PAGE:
But the attention over the weekend was on Pawlenty who tore into President Barack Obama, saying in Waverly, IA that his diplomacy was sending “weak signals” as Tom Beaumont reported on Saturday:
The Republican weighing a 2012 presidential campaign pointed to the Democratic administration’s pull-back from a missile defense program in eastern Europe and its announcement that it would begin withdrawing troops from Afghanistan in 2011 as shaky national security policy.
“I think it sends at best mixed signals and at worst weak or equivocal signals, and that’s not healthy,” Pawlenty said in a Des Moines Register interview after headlining a Waverly fundraiser for a GOP legislative candidate.
Pawlenty, on his first extended swing through Iowa, focused his criticism of President Barack Obama and the Democratic-controlled Congress on spending programs. He named health care legislation an example of uncontrolled spending and the bailout of the U.S. automotive industry as excessive government intervention.
But Pawlenty also cited strained relations with Israel as a sign the U.S. image around the world had slipped under Obama.
“We need to make sure there’s no confusion on where we stand, what we stand for and who we stand with,” Pawlenty said at the Waverly fundraiser. “And there are terrible examples of this administration and our national leadership sending messages of equivocation when it comes to our best friends and allies.”
In Dubuque, IA his advice to the crowd gathered was to get a new president (listen to his remarks in the audio player above). In an interview with Radio Iowa he touted his experience and pointed out that many of the problems that the Obama administration has had is due to his lack of experience:
During an interview with Radio Iowa as he traveled from one event to another, Pawlenty declined to directly compare his executive experience with potential 2012 competitor Mitt Romney, the former Massachusetts governor, but Pawlenty did contrast his time governing a state of five million with President Obama’s performance governing a nation of more than 300 million.
“If you’re going to run something large and complex, it helps to have run something large and complex previously,” Pawlenty said of Obama, who was an Illinois state senator, then a U.S. Senator for two years before his election as president in 2008. “I think, candidly, one of President Obama’s short-comings, now that he’s managing the crisis, for example, in the Gulf is he doesn’t have any sort of experience or perspective to fall back on because he’s never led a large organization.”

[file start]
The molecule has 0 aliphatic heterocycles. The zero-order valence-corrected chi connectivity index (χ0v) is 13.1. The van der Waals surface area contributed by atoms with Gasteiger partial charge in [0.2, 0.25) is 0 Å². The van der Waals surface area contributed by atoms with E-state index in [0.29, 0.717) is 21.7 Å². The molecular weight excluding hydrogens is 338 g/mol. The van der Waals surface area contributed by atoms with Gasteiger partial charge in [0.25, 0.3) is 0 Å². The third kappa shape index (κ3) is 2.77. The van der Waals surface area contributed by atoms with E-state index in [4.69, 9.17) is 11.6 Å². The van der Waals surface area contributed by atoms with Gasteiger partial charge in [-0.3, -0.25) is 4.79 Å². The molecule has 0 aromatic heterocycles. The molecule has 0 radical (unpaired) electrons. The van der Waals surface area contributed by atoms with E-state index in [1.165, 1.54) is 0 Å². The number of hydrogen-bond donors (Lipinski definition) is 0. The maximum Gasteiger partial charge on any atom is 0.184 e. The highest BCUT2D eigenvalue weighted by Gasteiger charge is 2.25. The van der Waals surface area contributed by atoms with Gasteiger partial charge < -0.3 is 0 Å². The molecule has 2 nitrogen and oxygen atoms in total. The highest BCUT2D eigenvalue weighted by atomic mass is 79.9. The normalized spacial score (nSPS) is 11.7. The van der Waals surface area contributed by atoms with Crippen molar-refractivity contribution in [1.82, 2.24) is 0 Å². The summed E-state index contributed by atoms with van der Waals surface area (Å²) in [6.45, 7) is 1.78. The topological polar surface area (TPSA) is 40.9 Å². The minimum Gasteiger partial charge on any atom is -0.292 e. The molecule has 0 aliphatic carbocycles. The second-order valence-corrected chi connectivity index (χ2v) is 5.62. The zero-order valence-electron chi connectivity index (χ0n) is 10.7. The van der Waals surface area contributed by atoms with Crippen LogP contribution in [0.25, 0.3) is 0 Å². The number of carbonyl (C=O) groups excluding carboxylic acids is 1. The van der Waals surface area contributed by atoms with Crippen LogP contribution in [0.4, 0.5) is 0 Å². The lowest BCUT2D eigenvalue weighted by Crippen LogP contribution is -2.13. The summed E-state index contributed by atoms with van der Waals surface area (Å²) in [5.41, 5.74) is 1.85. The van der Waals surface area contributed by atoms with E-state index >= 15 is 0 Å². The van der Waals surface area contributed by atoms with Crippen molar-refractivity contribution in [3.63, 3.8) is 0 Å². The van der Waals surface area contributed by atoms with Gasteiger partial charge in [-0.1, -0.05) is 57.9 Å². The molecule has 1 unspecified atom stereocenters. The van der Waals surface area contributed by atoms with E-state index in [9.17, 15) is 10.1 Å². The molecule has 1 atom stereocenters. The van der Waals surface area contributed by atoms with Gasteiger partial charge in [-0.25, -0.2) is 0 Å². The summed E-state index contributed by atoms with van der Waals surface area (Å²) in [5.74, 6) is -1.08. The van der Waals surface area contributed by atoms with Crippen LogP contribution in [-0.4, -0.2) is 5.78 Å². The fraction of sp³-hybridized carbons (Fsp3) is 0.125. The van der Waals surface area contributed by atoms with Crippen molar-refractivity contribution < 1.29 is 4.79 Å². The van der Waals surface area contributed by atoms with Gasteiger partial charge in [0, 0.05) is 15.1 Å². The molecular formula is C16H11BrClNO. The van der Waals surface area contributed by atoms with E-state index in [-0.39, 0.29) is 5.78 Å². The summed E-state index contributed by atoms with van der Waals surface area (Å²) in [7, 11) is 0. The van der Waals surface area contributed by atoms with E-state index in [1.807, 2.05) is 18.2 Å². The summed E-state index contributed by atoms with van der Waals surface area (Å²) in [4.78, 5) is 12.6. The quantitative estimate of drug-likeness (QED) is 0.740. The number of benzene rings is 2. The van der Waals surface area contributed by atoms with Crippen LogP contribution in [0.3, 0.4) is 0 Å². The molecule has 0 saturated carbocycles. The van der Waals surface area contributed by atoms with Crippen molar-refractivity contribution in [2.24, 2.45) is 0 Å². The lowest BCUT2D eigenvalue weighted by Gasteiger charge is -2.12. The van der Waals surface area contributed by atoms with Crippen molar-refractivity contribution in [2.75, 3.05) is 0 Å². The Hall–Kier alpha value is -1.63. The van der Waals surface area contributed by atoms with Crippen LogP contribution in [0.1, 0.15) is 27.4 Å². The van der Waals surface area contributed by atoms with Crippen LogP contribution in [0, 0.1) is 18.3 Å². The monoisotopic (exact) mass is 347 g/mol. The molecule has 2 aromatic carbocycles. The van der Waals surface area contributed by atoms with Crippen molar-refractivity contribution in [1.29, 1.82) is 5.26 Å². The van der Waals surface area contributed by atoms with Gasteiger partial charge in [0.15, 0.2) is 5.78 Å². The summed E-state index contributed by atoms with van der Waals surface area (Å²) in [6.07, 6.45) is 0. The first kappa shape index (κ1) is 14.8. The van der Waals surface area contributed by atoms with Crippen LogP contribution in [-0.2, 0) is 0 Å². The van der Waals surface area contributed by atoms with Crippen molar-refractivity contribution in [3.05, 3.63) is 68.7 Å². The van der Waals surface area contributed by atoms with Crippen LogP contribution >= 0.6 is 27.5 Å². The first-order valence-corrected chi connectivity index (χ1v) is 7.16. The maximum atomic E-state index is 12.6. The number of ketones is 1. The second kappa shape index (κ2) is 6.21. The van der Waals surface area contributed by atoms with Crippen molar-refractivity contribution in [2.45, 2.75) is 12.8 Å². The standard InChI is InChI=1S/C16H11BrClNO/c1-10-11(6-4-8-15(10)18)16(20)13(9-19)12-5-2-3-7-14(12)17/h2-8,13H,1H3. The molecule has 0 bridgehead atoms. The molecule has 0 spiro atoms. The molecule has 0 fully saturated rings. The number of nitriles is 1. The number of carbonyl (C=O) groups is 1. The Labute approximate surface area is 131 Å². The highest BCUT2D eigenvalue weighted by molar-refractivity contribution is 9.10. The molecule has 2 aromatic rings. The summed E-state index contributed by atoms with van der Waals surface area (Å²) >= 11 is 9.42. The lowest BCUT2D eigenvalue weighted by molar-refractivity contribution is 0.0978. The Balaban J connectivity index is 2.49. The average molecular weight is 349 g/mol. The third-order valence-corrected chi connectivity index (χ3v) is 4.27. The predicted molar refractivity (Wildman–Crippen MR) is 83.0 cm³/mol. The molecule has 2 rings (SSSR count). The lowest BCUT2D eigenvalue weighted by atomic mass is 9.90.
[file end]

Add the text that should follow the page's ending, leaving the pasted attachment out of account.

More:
Pawlenty is certainly positioning himself well in Iowa should he choose to run. He registered his Freedom First PAC in Iowa, he’s campaigning for legislative candidates in Iowa, and he’s generally likeable. He will be competitive in the Iowa Caucus.
This is what presidential candidates need to do if they want to be competitive in Iowa. It will be interesting to see who else will step up. Rick Santorum has been here recently. I mentioned above that Newt Gingrich has made numerous visits. Haven’t seen Mike Huckabee here after Bob Vander Plaats lost his gubernatorial primary bid, but he will still be a strong contender. I believe Mitt Romney has registered a PAC here as well, but hasn’t visited much. I still don’t see him winning here. Ron Paul looks to have great organization here in Iowa again with Campaign for Liberty. It will be interesting to see if Sarah Palin will make another visit here soon. She hasn’t been here since her book signing event in Sioux City.
While 2010 is the focus, it is becoming quite clear that the race for 2012 is well underway. Pretty soon we’ll be tripping on presidential candidates out here, one of the blessings of living here.